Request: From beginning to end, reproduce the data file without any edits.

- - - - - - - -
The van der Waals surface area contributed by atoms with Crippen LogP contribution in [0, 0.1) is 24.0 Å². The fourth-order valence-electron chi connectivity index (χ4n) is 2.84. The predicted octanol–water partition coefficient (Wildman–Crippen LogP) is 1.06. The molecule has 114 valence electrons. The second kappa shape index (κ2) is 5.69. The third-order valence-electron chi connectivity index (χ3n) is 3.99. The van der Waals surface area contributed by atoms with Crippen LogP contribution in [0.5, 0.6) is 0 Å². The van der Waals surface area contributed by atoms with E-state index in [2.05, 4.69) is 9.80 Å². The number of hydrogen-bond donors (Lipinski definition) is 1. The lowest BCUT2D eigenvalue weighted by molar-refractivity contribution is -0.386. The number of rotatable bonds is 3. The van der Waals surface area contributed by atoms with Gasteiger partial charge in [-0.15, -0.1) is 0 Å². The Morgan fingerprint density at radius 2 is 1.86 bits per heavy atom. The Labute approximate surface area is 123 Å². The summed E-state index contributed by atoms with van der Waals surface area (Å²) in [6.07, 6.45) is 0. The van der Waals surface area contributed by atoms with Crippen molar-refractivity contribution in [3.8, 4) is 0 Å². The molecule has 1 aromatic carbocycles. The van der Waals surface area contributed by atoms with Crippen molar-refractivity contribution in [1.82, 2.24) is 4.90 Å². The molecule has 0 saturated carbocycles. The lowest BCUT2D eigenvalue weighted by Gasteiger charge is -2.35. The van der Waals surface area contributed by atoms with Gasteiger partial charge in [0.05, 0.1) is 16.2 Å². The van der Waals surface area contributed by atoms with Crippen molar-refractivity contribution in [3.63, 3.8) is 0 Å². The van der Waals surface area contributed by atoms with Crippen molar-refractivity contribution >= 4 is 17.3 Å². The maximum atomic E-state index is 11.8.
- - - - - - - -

The van der Waals surface area contributed by atoms with Crippen LogP contribution in [0, 0.1) is 24.0 Å². The fourth-order valence-electron chi connectivity index (χ4n) is 2.84. The predicted octanol–water partition coefficient (Wildman–Crippen LogP) is 1.06. The molecule has 114 valence electrons. The second kappa shape index (κ2) is 5.69. The third-order valence-electron chi connectivity index (χ3n) is 3.99. The van der Waals surface area contributed by atoms with Crippen LogP contribution in [0.5, 0.6) is 0 Å². The van der Waals surface area contributed by atoms with E-state index in [2.05, 4.69) is 9.80 Å². The number of hydrogen-bond donors (Lipinski definition) is 1. The lowest BCUT2D eigenvalue weighted by molar-refractivity contribution is -0.386. The number of rotatable bonds is 3. The van der Waals surface area contributed by atoms with Gasteiger partial charge in [-0.15, -0.1) is 0 Å². The Morgan fingerprint density at radius 2 is 1.86 bits per heavy atom. The Labute approximate surface area is 123 Å². The summed E-state index contributed by atoms with van der Waals surface area (Å²) in [6.07, 6.45) is 0. The van der Waals surface area contributed by atoms with Crippen molar-refractivity contribution in [3.8, 4) is 0 Å². The molecule has 1 aromatic carbocycles. The van der Waals surface area contributed by atoms with Crippen molar-refractivity contribution in [1.82, 2.24) is 4.90 Å². The molecule has 0 saturated carbocycles. The lowest BCUT2D eigenvalue weighted by Gasteiger charge is -2.35. The van der Waals surface area contributed by atoms with Gasteiger partial charge in [0.05, 0.1) is 16.2 Å². The van der Waals surface area contributed by atoms with Crippen molar-refractivity contribution in [3.63, 3.8) is 0 Å². The van der Waals surface area contributed by atoms with Crippen molar-refractivity contribution >= 4 is 17.3 Å². The maximum atomic E-state index is 11.8.